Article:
Do you remember the story of the little red hen?

She asked each of her friends on the farm, “Who will help me plant these wheat seeds?” But each replied, “Not I.” (They used correct grammar!) So, she did it herself. When the wheat had grown, she asked each to help her harvest it, but each replied, “Not I.” The same thing happened when she asked for help to carry the wheat to the miller to be ground and even when she asked them to help her bake the bread. Then, as soon as the bread was ready and the rich aroma wafted across the farmyard, she asked, “Who will help me eat this bread?” All her so-called friends eagerly replied, “I will!” She, nevertheless, informed them, “No, you won’t. I will eat it myself.”

Although it was first published in 1918, I’m sure this folktale has been around longer. Parents and teachers (as well as Mister Rogers and Captain Kangaroo, if you’re old enough to remember them) used it as a parable to teach children the value of hard work and the consequences of laziness. I think it has an even broader application—for the times we just don’t want to bother or be bothered―and we miss out.

The story bears a resemblance to Jesus’s parable known as “The Good Samaritan” (Luke 10:25-37). Although the hen was not in a life-or-death situation, she did need help. And like the priest and the Levite, her friends could not be bothered to help. They were either too busy or just not interested.


We live in a fast-paced world in constant motion, a culture of convenience and instant gratification. The speed of change initiated by the Industrial Revolution has been multiplied exponentially by the technology of the last twenty years. Now, we frequently judge quality by speed and quantity rather than by, well, by actual quality.

Most of us in industrialized nations also enjoy our many comforts whether at home or work or elsewhere. And even in our leisure, we lay out plans which seem unchangeable. We, like those animals in the story, don’t like to be inconvenienced. We have our own agenda and can’t be bothered, even if it’s to look up from the phone to make eye contact during conversation.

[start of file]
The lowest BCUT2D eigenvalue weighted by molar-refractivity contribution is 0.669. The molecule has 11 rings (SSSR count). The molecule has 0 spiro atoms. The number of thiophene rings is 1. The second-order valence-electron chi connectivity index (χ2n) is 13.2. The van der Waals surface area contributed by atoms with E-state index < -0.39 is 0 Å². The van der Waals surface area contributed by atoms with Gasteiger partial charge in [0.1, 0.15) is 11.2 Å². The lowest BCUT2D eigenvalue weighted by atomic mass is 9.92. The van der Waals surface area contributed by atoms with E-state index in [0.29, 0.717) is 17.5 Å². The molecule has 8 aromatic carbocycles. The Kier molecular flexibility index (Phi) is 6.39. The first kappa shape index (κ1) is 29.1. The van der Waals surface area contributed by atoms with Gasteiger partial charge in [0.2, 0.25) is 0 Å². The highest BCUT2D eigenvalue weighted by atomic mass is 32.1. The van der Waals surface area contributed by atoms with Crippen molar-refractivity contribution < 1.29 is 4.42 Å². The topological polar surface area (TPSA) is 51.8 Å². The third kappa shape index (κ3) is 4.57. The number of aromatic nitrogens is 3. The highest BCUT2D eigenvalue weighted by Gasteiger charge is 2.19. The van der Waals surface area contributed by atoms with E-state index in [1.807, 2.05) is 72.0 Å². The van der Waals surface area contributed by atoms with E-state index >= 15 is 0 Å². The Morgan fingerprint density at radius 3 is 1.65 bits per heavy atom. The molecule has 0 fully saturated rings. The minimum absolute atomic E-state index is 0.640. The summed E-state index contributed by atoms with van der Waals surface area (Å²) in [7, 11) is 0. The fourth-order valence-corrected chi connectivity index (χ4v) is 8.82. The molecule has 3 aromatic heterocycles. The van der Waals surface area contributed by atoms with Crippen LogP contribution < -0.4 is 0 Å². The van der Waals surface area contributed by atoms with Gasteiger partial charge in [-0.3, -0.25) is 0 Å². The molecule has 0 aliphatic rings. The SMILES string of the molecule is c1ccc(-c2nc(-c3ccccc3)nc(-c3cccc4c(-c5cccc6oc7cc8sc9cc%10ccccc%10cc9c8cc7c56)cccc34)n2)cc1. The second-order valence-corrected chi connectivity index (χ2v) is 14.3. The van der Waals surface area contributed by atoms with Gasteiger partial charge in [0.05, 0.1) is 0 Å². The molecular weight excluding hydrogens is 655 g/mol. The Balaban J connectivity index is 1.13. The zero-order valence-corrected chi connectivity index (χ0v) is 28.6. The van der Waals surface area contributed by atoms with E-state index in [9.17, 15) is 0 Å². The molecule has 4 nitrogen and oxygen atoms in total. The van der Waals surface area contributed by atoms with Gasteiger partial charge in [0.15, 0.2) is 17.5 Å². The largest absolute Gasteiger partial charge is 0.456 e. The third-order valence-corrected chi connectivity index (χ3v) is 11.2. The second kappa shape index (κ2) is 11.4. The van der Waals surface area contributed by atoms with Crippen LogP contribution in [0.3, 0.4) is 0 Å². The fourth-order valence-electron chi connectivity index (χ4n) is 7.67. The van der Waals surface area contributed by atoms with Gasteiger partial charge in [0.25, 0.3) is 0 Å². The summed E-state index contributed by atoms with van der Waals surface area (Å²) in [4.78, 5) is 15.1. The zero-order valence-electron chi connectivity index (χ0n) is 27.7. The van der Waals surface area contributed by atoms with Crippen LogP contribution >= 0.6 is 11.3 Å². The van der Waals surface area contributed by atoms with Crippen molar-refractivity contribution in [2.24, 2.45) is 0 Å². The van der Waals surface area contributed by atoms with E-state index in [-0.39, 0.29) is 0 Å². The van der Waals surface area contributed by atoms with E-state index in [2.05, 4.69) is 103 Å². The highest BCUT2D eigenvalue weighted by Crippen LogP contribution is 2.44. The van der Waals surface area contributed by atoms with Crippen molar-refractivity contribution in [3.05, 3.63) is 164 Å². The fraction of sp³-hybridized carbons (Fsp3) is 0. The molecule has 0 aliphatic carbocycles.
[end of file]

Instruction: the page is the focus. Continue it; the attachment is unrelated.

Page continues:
For some, it’s just hard to step out of the comfort zones we’ve created. The pandemic intensified this as we avoided others in the effort to avoid the virus, and now we have grown satisfied to be distanced whether socially or virtually.

Whatever our excuse, we often miss out on blessings we cannot see―or fail to consider― until it’s too late. Then with perfect hindsight, we live with the regret. Although we want to be like the Good Samaritan, the road of good intentions is frequently strewn with potholes and obstacles—and excuses. We still get caught up in the world and try to handle things ourselves―or avoid them and even deny their existence like the religious leaders in Jesus’s parable.

It truly is a spiritual battle (Eph. 6:12), and countless times Satan uses the guilt for “sins of omission” to haunt us with thoughts of the bigger blessings we’ve missed out on by ignoring, avoiding, and denying the needs of others (Prov. 3:27-28, Matt. 25:31-46) and even our own needs (Prov. 3:9 and 13, just to name two). So, we throw ourselves into a cycle of busy-ness to create the illusion of not missing out, while, like the red hen’s neighbors, we truly are.

Why Not I?

Please understand that though I have used plural first-person pronouns that I have this discussion with myself on a regular basis using singular first-person pronouns. I know this is a plank in my eye (Luke 6:42). One of the many reasons God gives us community is to “spur one another on toward love and good deeds” (Heb. 10:24 NIV).

What is it you’ve been thinking about doing to step out of your comfort zone and minister to others? Sometimes the steps can be small and quick such as sending a card to a friend or meeting a new neighbor. Other steps may need to be more deliberate such as setting aside time to spend in prayer or in God’s Word to prepare for serving. And we may be called to take even greater, more challenging steps to invest significant amounts of time with a friend or loved one in crisis. Eventually, these steps will then build up the “spiritual muscles” needed to become aware and respond (not react) to all types of needs.

Photo by Dani Millington on Unsplash

Marlys Roos

Marlys Roos is the publications coordinator for CDM. She and her family are members of Perimeter Church in Atlanta.